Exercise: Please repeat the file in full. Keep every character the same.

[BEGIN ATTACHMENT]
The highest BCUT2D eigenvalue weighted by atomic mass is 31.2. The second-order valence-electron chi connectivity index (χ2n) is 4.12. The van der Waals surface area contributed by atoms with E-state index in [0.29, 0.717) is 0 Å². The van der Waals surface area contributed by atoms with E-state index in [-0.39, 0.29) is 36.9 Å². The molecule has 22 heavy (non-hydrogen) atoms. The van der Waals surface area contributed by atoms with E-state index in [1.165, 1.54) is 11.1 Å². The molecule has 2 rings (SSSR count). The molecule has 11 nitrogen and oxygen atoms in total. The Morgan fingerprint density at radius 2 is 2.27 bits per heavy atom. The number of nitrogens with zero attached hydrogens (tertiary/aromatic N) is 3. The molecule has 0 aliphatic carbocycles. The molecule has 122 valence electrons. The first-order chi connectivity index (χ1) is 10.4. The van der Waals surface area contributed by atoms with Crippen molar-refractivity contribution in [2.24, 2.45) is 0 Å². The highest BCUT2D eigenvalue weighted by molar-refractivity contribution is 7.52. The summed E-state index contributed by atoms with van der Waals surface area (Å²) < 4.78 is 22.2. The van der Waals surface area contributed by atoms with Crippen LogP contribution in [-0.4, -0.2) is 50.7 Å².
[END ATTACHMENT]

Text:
The highest BCUT2D eigenvalue weighted by atomic mass is 31.2. The second-order valence-electron chi connectivity index (χ2n) is 4.12. The van der Waals surface area contributed by atoms with E-state index in [0.29, 0.717) is 0 Å². The van der Waals surface area contributed by atoms with E-state index in [-0.39, 0.29) is 36.9 Å². The molecule has 22 heavy (non-hydrogen) atoms. The van der Waals surface area contributed by atoms with E-state index in [1.165, 1.54) is 11.1 Å². The molecule has 2 rings (SSSR count). The molecule has 11 nitrogen and oxygen atoms in total. The Morgan fingerprint density at radius 2 is 2.27 bits per heavy atom. The number of nitrogens with zero attached hydrogens (tertiary/aromatic N) is 3. The molecule has 0 aliphatic carbocycles. The molecule has 122 valence electrons. The first-order chi connectivity index (χ1) is 10.4. The van der Waals surface area contributed by atoms with Crippen molar-refractivity contribution in [2.24, 2.45) is 0 Å². The highest BCUT2D eigenvalue weighted by molar-refractivity contribution is 7.52. The summed E-state index contributed by atoms with van der Waals surface area (Å²) < 4.78 is 22.2. The van der Waals surface area contributed by atoms with Crippen LogP contribution in [-0.4, -0.2) is 50.7 Å².